The first alterations to the original pavilion was the addition of a small bar in the June of 1976; which was subsequently greatly improved in 1993, with a interest-free loan from the Mitchell Inns bar suppliers. The decision to install the bar was taken at a General Committee Meeting, and Paddy Reape, wielding a sledgehammer, made the initial breakthrough of the internal wall immediately after the meeting. The bar drastically reduced the size of the away team changing room. At the same time the ladies toilets were changed so they were only accessed from inside the pavilion, and this change impinged slightly on the size of the home team changing room. The gents toilet did not alter & men still had to go round to the rear of the pavilion and urinate against a wall! The scorers at this stage got their own scorebox at the other side of the field, and no longer had to climb ladders!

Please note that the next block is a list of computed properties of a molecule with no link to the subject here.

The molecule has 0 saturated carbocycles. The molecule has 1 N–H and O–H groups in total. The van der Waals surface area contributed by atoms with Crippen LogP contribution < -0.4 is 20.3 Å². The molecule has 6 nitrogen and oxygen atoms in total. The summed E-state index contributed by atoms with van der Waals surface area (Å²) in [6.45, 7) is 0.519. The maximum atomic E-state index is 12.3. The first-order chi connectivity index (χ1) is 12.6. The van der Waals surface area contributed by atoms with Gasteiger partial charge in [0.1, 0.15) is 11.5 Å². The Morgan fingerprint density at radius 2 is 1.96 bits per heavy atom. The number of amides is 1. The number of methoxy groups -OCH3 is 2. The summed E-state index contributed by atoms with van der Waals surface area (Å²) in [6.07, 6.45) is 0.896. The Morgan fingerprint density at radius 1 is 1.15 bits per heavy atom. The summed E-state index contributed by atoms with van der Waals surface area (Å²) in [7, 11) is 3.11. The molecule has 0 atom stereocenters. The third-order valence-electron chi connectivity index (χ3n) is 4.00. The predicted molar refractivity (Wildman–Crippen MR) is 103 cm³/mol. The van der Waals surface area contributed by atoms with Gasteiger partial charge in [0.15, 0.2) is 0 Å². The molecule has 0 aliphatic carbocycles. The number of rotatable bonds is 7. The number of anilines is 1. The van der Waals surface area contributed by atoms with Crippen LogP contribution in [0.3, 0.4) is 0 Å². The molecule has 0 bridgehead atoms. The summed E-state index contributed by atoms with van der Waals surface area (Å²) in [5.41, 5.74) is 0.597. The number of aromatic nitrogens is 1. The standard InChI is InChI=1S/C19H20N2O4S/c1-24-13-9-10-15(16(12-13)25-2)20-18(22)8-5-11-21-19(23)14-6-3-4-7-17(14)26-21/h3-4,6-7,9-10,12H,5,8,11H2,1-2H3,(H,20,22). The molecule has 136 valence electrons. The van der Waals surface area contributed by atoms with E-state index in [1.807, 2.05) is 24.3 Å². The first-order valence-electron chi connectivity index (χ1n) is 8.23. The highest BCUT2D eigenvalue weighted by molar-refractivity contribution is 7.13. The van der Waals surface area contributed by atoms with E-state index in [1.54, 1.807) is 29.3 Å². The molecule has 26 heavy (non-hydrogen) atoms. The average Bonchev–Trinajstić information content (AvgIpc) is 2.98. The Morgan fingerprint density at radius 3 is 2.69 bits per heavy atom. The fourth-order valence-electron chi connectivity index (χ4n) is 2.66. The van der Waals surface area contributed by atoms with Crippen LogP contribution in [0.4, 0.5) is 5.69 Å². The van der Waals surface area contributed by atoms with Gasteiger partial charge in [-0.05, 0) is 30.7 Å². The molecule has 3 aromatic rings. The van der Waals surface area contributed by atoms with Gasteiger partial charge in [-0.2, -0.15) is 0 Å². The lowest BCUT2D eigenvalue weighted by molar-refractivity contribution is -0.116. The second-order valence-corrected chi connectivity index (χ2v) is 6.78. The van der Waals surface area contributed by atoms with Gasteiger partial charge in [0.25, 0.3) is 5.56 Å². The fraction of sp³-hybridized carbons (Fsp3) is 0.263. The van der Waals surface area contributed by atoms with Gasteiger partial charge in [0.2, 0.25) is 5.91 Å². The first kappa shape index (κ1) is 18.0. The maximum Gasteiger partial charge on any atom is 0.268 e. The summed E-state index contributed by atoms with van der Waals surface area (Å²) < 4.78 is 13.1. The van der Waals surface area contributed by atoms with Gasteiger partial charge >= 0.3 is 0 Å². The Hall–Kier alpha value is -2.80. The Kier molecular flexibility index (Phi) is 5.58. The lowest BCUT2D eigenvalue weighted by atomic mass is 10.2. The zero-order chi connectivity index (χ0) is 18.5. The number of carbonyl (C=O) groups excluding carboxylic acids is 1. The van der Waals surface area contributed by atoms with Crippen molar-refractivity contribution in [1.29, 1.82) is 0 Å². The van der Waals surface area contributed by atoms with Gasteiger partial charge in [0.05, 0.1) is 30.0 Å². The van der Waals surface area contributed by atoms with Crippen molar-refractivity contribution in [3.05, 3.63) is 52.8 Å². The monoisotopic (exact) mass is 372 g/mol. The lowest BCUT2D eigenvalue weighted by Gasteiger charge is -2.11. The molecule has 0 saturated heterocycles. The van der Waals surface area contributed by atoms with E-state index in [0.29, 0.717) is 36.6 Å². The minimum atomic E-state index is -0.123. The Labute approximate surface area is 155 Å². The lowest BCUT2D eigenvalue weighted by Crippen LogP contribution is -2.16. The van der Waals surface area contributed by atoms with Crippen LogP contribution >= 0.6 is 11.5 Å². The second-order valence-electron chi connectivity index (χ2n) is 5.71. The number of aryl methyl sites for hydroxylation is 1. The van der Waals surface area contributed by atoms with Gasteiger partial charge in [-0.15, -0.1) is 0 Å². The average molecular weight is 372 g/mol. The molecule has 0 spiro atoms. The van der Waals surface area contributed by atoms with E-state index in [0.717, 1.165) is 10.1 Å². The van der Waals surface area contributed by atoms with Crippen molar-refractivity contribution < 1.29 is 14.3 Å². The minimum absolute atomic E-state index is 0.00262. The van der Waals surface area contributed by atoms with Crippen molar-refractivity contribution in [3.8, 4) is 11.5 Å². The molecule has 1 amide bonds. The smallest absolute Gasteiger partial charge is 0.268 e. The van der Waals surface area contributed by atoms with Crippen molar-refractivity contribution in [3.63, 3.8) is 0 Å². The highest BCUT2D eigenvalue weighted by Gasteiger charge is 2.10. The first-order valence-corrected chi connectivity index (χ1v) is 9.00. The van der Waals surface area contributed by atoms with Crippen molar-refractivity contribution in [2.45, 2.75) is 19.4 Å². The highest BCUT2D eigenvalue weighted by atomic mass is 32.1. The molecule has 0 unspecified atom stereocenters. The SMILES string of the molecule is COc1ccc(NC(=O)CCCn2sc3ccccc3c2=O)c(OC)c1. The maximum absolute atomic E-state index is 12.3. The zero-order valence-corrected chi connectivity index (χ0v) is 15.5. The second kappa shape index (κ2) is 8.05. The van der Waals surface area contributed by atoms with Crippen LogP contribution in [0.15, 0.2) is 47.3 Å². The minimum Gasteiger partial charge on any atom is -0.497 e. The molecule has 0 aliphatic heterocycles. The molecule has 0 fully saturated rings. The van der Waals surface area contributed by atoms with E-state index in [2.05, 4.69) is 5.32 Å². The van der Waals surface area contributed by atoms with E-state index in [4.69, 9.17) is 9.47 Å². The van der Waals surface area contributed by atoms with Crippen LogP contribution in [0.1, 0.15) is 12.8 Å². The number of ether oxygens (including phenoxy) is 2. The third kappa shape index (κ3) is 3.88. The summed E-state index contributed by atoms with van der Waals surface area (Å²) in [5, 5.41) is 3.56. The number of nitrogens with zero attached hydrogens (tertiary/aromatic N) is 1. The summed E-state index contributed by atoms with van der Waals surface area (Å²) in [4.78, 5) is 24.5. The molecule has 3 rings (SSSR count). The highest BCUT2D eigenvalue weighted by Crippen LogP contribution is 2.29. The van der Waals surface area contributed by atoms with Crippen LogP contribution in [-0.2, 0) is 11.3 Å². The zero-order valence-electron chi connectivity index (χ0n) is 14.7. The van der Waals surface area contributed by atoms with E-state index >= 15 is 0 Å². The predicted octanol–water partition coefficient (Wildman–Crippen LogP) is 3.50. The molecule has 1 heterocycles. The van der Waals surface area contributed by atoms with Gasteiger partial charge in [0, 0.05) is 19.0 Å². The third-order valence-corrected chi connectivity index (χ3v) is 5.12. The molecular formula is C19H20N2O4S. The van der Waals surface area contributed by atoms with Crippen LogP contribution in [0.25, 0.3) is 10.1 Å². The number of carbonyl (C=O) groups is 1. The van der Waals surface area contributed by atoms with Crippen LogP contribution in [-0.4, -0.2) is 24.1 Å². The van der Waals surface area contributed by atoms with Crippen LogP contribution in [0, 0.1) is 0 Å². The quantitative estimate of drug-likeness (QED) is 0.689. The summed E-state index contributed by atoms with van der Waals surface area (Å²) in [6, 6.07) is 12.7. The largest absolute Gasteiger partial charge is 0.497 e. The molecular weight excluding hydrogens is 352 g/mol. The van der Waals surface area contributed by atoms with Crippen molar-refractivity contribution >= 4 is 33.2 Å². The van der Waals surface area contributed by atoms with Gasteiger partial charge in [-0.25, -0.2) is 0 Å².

In 1985 an extension to the side of the pavilion became the home team’s changing rooms, and the space where the old changing room had been, was used to increase the available floor space within the Club house, when the inner wall was removed. This further increased the disparity in the sizes of home and away changing rooms. The gents toilets at this stage were moved so they too were accessed from within the pavilion, and the space where the old outside toilets was became hermes 27796 fashionable t shirts the bar cellar.

When the bar was improved in 1993 the floor space of the Club house was further increased by incorporating the away team’s dressing room – the away team then moved to the home team”s dressing room and a new home team dressing room (along with a separate umpires’ room & shower area) was added alongside it.

In 2004 the pavilion had a further extension to the front, when the space that was set in from the front wall was altered so that it came out.